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Eurasian wild boar

Sus scrofa

ssp. scrofa, meridionalis, baeticus, majori, algira, attila, lybicus and nigripes (Western races); 

sibiricus, ussuricus, coreanus, leucostymax, riukiuanus, taivanus and moupinensis (Eastern races);

davidi, cristatus and affinis (South Asian races); and vittatus (Malayan race).

Status: Least Concern

Did you know? The wild boar has the widest distribution of any suid in the world.

European wild boar - Valentin Panzirsch.


Found in a variety of habitats, ranging from grassy savanna areas, agricultural landscapes, closed natural and planted forests to open scrublands with some cover.


Varied, including grass, nuts, berries, carrion, roots, tubers, crops, refuse, insects and small reptiles. The species has also been reported to feed on small mammals.


Females are generally seen in family sounders averaging 20, but up to 100 individuals having been reported. Adult males are usually solitary outside of the breeding season. Both females and males show aggressive behaviours when facing dangers, and tend to be active mostly during the day, although, in some areas with high hunting pressure, a shift to more nocturnal activity has been observed. Their home ranges may vary depending on different factors such as the size of the groups or the availability of food; though, home ranges are reported to be smaller for females than males.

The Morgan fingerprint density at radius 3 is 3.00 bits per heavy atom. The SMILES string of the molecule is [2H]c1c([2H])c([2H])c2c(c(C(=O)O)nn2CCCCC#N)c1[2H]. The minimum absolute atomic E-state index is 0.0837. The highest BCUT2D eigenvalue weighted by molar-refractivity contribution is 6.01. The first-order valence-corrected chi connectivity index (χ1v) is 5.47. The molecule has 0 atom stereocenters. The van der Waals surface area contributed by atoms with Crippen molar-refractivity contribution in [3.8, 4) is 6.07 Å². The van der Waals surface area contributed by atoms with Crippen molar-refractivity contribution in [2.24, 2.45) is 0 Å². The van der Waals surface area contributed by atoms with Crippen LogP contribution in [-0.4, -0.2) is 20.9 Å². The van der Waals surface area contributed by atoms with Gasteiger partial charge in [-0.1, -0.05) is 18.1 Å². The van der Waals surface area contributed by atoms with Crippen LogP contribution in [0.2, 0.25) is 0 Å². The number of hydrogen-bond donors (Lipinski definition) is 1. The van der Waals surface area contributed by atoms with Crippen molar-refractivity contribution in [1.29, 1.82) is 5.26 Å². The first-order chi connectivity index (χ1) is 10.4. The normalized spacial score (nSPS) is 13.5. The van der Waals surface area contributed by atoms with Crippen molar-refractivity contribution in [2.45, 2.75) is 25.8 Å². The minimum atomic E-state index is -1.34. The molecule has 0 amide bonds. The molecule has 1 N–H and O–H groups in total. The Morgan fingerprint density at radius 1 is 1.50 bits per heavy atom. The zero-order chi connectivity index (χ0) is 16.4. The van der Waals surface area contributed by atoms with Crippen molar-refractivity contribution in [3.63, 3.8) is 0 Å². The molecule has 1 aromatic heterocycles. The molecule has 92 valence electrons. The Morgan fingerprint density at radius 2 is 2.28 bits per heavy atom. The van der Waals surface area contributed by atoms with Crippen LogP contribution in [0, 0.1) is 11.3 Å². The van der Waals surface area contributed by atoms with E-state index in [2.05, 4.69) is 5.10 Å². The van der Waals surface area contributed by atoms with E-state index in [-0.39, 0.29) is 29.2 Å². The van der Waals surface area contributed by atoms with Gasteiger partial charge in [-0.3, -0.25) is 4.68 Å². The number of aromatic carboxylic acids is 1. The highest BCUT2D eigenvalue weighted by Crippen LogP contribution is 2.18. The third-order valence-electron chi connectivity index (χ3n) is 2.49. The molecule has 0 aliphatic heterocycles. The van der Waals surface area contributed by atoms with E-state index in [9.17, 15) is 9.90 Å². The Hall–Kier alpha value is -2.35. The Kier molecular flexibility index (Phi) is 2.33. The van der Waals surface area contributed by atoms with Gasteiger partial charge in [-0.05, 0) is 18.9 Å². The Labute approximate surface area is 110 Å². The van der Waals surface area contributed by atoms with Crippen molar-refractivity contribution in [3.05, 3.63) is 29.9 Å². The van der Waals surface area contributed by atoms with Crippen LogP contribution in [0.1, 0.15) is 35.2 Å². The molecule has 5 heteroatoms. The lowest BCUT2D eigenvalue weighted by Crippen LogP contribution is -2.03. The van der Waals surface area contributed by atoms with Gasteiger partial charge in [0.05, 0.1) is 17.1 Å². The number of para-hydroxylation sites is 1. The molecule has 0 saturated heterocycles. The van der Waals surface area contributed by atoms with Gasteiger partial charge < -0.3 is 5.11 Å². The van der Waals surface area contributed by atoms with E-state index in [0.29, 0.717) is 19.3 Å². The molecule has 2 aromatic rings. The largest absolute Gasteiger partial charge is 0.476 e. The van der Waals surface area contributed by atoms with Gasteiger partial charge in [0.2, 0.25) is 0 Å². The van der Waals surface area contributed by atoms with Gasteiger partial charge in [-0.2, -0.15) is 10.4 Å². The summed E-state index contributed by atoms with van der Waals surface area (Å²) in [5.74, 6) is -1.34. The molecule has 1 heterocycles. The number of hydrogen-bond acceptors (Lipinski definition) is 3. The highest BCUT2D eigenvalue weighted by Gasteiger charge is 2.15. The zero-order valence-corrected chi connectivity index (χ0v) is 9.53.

At a global level, no major threats to the species. On a more local level, susceptible to habitat destruction, hunting pressure, and genetic contamination through contact with free-ranging domesticated pigs.

Conservation Actions

Overall, the species is widespread and common, and is reported to be abundant in many parts of its range.

IUCN WPSG Projects

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